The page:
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Arv. In this place we left them ;
I wish my brother make good time with him,
You fay he is so fell.

Bel. Being scarce made up,
I mean, to man, he had not apprehansion
Of daring terrors; for defect of judgment
Is oft the cure of fear. But see thy brother.

Enter Guiderius, with Cloten's head.
Guid. This Cloten was a fool, an empty purse,
There was no money in't; not Hercules
Could have knock'd out his brains, for he had none :
Yet I not doing this, the fool had borne
My head, as I do his.

Bel. What hast thou done?
Guid. I'm perfect what; cut off one Cloten's head,
Son to the Queen, after his own report;
Who call'd me traitor, mountaineer, and swore
With his own single band he'd take us in ;
Displace our heads, where, thanks to th' gods, they
And let them on Lud's town.

[grow, Bel. We're all undone !

Guid. Why, worthy father, what have we to lose,
But what he swore to take, our lives? The law
Protects not us; then why should we be tender,
To let an arrogant piece of flesh threat us ?
Play judge, and executioner, all himself?
For we do fear no law, What company
Discover you abroad?

Bel. No single soul
Can we set eye on; but, in all safe reason,
He must have some attendants. Though his honour
Was nothing but mutation, ay, and that
From one bad thing to worfe ; yet not his frenzy,
Not absolute madness, could so far have ray'd,
To bring him here alone. Although, perhaps,
It may be heard at court, that such as we
Cave here, haunt here, are outlaws, and in time
May make some stronger head; the which he hearing,
(As it is like him), might break out, and (wear,
He'd fetch'us in: yet is't not probable
To come alone, nor he so undertaking,

Nor they so suffering ; then on good ground we fear,
If we do fear, this body hath a tail
More perilous than the head.

Aru. Let ordinance
Come, as the gods forefay't; howsoe'er,
My brother hath done well.

Bel. I had no mind
To hunt this day; the boy Fidele's sickness
Did make my way long forth.

Guid. With his own sword,
Which he did wave against my throat, I've ta'en
His head from him : I'll throw't into the creek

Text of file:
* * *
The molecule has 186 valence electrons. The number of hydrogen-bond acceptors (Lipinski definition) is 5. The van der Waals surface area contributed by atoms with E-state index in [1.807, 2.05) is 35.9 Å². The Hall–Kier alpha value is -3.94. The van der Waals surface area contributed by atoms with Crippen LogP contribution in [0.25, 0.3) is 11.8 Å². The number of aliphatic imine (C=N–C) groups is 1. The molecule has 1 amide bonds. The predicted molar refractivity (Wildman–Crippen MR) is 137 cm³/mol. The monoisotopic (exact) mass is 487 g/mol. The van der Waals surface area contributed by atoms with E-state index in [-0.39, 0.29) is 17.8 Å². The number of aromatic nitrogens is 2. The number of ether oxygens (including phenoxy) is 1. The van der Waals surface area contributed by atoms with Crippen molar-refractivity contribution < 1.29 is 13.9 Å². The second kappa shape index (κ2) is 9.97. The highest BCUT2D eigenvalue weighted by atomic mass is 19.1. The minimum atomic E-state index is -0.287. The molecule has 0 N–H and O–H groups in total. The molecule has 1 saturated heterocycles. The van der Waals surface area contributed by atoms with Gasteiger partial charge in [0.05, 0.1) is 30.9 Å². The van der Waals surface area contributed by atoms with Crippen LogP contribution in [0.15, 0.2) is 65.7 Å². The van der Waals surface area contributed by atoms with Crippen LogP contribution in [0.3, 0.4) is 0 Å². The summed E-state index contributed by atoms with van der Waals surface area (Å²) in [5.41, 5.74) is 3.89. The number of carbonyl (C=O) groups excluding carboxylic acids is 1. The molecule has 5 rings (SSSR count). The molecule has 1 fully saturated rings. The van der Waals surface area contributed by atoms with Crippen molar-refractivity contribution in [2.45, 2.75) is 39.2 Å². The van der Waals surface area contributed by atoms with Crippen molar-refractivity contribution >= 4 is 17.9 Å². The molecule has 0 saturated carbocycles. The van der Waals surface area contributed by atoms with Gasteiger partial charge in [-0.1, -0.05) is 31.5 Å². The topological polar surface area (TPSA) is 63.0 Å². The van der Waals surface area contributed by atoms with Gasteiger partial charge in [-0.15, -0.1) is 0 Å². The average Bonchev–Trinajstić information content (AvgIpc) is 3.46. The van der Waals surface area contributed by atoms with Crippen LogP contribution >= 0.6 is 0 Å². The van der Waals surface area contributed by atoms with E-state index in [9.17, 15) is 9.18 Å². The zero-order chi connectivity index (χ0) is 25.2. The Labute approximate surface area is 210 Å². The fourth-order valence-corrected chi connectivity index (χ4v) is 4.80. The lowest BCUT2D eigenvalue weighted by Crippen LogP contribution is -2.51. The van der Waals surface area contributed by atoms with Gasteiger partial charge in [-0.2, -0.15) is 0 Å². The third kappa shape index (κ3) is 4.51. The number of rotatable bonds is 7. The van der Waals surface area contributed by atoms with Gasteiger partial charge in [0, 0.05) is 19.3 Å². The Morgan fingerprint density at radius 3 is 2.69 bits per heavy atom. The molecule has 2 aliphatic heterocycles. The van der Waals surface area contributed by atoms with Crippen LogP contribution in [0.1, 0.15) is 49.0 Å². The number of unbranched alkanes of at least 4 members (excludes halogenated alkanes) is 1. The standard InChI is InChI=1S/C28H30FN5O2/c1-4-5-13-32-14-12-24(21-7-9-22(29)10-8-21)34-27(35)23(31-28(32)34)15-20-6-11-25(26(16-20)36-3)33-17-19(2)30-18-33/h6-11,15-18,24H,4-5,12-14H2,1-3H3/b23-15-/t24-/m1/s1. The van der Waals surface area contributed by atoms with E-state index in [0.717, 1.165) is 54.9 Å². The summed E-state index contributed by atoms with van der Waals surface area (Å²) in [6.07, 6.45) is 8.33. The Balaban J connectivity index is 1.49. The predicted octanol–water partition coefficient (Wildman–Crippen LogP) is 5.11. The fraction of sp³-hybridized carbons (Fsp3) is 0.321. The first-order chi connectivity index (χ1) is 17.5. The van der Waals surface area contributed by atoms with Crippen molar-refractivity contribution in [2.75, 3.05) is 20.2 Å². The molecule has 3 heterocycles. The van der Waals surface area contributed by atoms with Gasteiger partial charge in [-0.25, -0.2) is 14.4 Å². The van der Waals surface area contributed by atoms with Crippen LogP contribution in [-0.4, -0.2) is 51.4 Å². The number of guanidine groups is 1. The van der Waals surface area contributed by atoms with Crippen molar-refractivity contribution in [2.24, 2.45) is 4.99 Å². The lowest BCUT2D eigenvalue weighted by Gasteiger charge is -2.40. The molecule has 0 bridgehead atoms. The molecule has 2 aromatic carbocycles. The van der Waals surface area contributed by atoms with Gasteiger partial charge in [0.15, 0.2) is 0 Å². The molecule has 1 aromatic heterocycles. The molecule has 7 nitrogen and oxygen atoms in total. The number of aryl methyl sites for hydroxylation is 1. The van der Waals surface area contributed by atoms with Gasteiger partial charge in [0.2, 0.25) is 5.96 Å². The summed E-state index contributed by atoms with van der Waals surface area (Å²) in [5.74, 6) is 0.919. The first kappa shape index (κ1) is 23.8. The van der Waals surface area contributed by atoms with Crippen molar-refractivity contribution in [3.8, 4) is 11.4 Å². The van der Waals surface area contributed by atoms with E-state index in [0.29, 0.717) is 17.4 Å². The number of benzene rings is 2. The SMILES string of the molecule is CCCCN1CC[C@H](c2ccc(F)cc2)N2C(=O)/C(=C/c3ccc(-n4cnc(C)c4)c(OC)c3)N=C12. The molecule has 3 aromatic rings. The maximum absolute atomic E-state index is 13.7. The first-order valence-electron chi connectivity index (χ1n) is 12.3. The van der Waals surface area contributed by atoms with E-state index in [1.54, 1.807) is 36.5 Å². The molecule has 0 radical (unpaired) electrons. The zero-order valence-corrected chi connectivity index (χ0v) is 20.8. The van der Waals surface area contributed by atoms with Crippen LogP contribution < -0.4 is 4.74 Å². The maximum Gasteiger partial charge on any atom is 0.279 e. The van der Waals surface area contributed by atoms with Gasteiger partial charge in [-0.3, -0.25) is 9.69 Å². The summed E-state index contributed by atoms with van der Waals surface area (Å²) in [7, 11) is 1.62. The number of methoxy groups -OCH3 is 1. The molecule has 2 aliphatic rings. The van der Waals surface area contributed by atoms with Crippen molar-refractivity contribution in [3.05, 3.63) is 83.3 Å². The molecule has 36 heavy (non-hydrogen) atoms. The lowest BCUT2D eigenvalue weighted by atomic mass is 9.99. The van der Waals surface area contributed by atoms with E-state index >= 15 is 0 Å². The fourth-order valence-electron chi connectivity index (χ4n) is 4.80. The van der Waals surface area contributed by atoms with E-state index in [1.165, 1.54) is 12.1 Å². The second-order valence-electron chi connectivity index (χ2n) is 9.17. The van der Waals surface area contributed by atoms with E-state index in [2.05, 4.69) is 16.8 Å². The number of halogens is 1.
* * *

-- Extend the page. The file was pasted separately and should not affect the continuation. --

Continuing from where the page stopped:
Behind our rock; and let it to the sea,
And tell the fishes, he's the Queen's fon Cloten.
That's all I reck.

[Exit. Bel. I fear 'twill be reveng'd : 'Would, Paladour, thou hadít not done't! though valour Becomes thee well enough.

Aru. 'Would I had done’t,
So the revenge alone pursu'd me! Paladour,
I love thee brotherly, but envy much
Thou'st robb'd me of this deed, I would

revenges, That possible strength might meet, would seek us thro', And put us to our answer,

Bel. Well, 'tis done :
We'll hunt no more to-day, nor seek for danger
Where there's no profit. Prythee to our rock,
You' and Fidele play the cooks : l'll stay
Till hafty Paladour return, and bring him
To dinner presently.

Aru. Poor fick Fidele !
I'll willingly to him : to gain his colour,
I'd let a marish of such Clotens' blood,
And praise myself for charity.

[Exit
Bel. O thou goddess,
Thou divine Nature ! how thyself thou blazon'st
In these two princely boys! they are as gentle,

As zephyrs blowing below the violet, • Not wagging his sweet head; and yet as rough • (Their royal blood enchaf'd) as the rud'ft wind, • 'hat by the top doth take the mountain-pine,

And make him loop to th' vale. 'Tis wonderful,

"That an invisible * instinct should frame them • To royalty unlearn'd, honour untaught,

Civility not seen from other;' valour,
• That wildly grows in them, but yields a crop
• As if it had been fow'd. Yet still 'tis Arange
What Cloten's being here to us portends,
Or what his death will bring us,

Re-enter Guiderius.
Guid. Where's my brother ?
I have sent Cloten's clot-pole down the stream,
in embassy to his mother ; his body's hostage
For his return.

[Solemn mufic.
Bel. My ingenious instrument !
Hark, Paladour! it sounds : but what occasion
Hath Cadwall now to give it motion ? hark !

GuidIs he at home?
Bel. He went hence even now.